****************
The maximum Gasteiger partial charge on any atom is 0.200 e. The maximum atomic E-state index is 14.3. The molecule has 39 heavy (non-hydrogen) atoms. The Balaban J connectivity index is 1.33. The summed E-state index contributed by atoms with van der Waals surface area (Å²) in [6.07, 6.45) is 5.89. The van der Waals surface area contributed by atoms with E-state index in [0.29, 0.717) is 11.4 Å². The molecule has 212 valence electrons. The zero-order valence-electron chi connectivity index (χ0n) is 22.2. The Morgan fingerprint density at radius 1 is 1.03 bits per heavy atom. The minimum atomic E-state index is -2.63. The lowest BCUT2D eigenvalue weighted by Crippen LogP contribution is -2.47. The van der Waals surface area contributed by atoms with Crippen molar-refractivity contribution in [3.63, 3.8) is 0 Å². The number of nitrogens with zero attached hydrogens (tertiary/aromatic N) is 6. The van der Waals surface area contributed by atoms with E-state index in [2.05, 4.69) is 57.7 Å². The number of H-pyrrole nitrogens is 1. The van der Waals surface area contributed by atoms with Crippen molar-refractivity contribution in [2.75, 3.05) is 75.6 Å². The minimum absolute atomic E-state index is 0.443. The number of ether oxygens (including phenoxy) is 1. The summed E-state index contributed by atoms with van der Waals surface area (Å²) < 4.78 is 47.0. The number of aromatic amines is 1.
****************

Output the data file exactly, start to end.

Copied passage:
The maximum Gasteiger partial charge on any atom is 0.200 e. The maximum atomic E-state index is 14.3. The molecule has 39 heavy (non-hydrogen) atoms. The Balaban J connectivity index is 1.33. The summed E-state index contributed by atoms with van der Waals surface area (Å²) in [6.07, 6.45) is 5.89. The van der Waals surface area contributed by atoms with E-state index in [0.29, 0.717) is 11.4 Å². The molecule has 212 valence electrons. The zero-order valence-electron chi connectivity index (χ0n) is 22.2. The Morgan fingerprint density at radius 1 is 1.03 bits per heavy atom. The minimum atomic E-state index is -2.63. The lowest BCUT2D eigenvalue weighted by Crippen LogP contribution is -2.47. The van der Waals surface area contributed by atoms with Crippen molar-refractivity contribution in [3.63, 3.8) is 0 Å². The number of nitrogens with zero attached hydrogens (tertiary/aromatic N) is 6. The van der Waals surface area contributed by atoms with E-state index in [2.05, 4.69) is 57.7 Å². The number of H-pyrrole nitrogens is 1. The van der Waals surface area contributed by atoms with Crippen molar-refractivity contribution in [2.75, 3.05) is 75.6 Å². The minimum absolute atomic E-state index is 0.443. The number of ether oxygens (including phenoxy) is 1. The summed E-state index contributed by atoms with van der Waals surface area (Å²) < 4.78 is 47.0. The number of aromatic amines is 1.